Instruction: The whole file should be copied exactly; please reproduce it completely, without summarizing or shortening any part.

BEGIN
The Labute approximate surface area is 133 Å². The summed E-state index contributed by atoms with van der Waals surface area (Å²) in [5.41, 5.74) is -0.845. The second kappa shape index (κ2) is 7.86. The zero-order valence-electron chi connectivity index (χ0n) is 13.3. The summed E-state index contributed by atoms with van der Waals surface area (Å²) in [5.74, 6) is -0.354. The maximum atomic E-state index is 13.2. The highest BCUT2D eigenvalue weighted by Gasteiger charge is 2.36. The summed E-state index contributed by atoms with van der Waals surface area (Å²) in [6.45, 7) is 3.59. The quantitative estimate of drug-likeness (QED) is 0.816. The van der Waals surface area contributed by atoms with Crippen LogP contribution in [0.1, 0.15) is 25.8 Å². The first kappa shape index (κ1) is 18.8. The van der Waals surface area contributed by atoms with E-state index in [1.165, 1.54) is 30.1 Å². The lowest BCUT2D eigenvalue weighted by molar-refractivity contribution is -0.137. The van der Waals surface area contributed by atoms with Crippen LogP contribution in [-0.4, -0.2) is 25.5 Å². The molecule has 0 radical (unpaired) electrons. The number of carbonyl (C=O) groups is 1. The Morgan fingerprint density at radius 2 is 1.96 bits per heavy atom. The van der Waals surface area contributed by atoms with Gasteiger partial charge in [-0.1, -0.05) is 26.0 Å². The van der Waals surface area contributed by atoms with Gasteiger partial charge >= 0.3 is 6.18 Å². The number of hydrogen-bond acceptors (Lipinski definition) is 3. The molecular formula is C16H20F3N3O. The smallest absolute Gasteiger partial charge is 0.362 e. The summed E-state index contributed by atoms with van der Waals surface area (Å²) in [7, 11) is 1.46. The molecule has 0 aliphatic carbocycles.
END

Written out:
The Labute approximate surface area is 133 Å². The summed E-state index contributed by atoms with van der Waals surface area (Å²) in [5.41, 5.74) is -0.845. The second kappa shape index (κ2) is 7.86. The zero-order valence-electron chi connectivity index (χ0n) is 13.3. The summed E-state index contributed by atoms with van der Waals surface area (Å²) in [5.74, 6) is -0.354. The maximum atomic E-state index is 13.2. The highest BCUT2D eigenvalue weighted by Gasteiger charge is 2.36. The summed E-state index contributed by atoms with van der Waals surface area (Å²) in [6.45, 7) is 3.59. The quantitative estimate of drug-likeness (QED) is 0.816. The van der Waals surface area contributed by atoms with Crippen LogP contribution in [0.1, 0.15) is 25.8 Å². The first kappa shape index (κ1) is 18.8. The van der Waals surface area contributed by atoms with E-state index in [1.165, 1.54) is 30.1 Å². The lowest BCUT2D eigenvalue weighted by molar-refractivity contribution is -0.137. The van der Waals surface area contributed by atoms with Crippen LogP contribution in [-0.4, -0.2) is 25.5 Å². The molecule has 0 radical (unpaired) electrons. The number of carbonyl (C=O) groups is 1. The Morgan fingerprint density at radius 2 is 1.96 bits per heavy atom. The van der Waals surface area contributed by atoms with Gasteiger partial charge in [-0.1, -0.05) is 26.0 Å². The van der Waals surface area contributed by atoms with Gasteiger partial charge >= 0.3 is 6.18 Å². The number of hydrogen-bond acceptors (Lipinski definition) is 3. The molecular formula is C16H20F3N3O. The smallest absolute Gasteiger partial charge is 0.362 e. The summed E-state index contributed by atoms with van der Waals surface area (Å²) in [7, 11) is 1.46. The molecule has 0 aliphatic carbocycles.